Niger’s President Mahamadou Issoufou said that the death of George Floyd was “the symbol of the old world that must be changed”, during a video conference with his peers in the African Union. “Our conference must condemn this heinous act without reservation.”

The Chadian Chairperson of the African Union Commission, Moussa Faki Mahamat, was very quick to react to George Floyd’s death, calling it a “murder”. In a statement, he said he “strongly condemns the murder of George Floyd that occurred in the United States at the hands of law enforcement officers”.

Some intellectuals, however, see it as opportunistic for the continent’s leaders to take up the problem in this way. Among them is the Cameroonian economist Célestin Monga, who called on African politicians to put their own houses in order first.

While he commended the “(anger and indignation) of African political leaders over the assassination of George Floyd and police brutality in the United States, he said he wished “they would be just as quick to issue condemnations when our police and soldiers are martyring our citizens on a daily basis”.

A hundred African writers hope that the repercussions of George Floyd’s murder will lead to the revival of the pan-African dream. In an open letter, they call for Africa to be a “refuge” for its diaspora.

“We ask that African governments recognize our alliance and ties with our brothers and sisters across borders, from America to Brazil and throughout the rest of the diaspora. Let them offer those who choose it a refuge, a home and citizenship in the name of pan-Africanism,” the African authors urged.

“We note with dismay that what Malcolm X said in Ghana in 1964, namely that ‘for the 20 million of us in America who are of African descent, this is not the American dream, this is the American nightmare’, remains true for 37 million (African-Americans) in 2020.”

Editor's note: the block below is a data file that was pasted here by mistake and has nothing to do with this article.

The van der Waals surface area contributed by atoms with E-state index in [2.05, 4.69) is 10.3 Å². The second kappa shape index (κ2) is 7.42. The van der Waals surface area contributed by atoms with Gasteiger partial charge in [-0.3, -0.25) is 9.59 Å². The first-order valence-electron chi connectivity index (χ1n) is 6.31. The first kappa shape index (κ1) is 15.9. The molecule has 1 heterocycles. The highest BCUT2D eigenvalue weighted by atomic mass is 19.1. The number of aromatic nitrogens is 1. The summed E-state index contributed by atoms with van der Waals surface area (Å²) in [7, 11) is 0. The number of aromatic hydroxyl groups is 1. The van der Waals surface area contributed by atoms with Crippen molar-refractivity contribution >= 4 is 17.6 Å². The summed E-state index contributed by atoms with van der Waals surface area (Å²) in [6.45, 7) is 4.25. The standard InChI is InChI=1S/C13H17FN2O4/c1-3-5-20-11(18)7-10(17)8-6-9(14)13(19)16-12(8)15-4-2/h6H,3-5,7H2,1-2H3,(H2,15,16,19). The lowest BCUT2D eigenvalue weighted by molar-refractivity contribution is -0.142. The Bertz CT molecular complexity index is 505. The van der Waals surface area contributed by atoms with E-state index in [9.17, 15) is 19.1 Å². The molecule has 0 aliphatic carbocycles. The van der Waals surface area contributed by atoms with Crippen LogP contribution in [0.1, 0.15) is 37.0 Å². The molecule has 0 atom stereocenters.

But in all of these outpouring condemnations, Nigeria’s Muhammadu Buhari, who is the President of the most populous black nation in the world, kept mum.

In the same vein, Church leaders all over the world also condemned the death and spoke out against racism. In a united voice, they cried out that, “We stand with our kith and kin in America in these difficult and trying times, and we hope that the unfortunate, tragic death of George Floyd will inspire a lasting change in how America confronts head on the problems of hate and racism”.

The leader of America’s Nation of Islam, Louis Farrakhan, a renowned American Preacher, having recalled his prediction at one time that American government was hell bent on annihilating blacks and the Arab world, warned President Trump that the black nation is an apple of God’s Eyes. “I have warned all of you. I told you that the army was coming. I told you to get your acts together and clean up your acts because they are coming with the mind to slaughter us. Have I not told you? Not just for a year but for three decades I have been warning you about the government of America planning a war not only with the Muslims overseas but the black people and the nation of Islam in America.

“But I’m gonna warn you that this is not a forsaken people and the God that we serve has promised us that He will fight our battles. We don’t have gun to equal yours, but we have God.

He fired that America and Americans are under the wrath of God for all the atrocities committed to humanity, “Check out the West coast, you never seen no rain like that. You ain’t seen anything yet. In the middle East, you all think that Dubai is a nice place to run and hide now, you can get into a hotel in a Muslim country. But they woke up one morning, in Dubai, and saw ten inches or ten centimetres of snow on the ground in the desert. So don’t you ever think that you can go somewhere and God can’t get to you when He wants to make an example of you.

Mr Farrakhan, unequivocally told Trump and Americans that America has had its days of greatness and will never come back to greatness again. “For you, Mr Trump, and for the country you said you want to make great again, that’s not gonna happen. America will never be great again. The days of greatness are over. The God of justice has come and America now has to pay for what she has done”.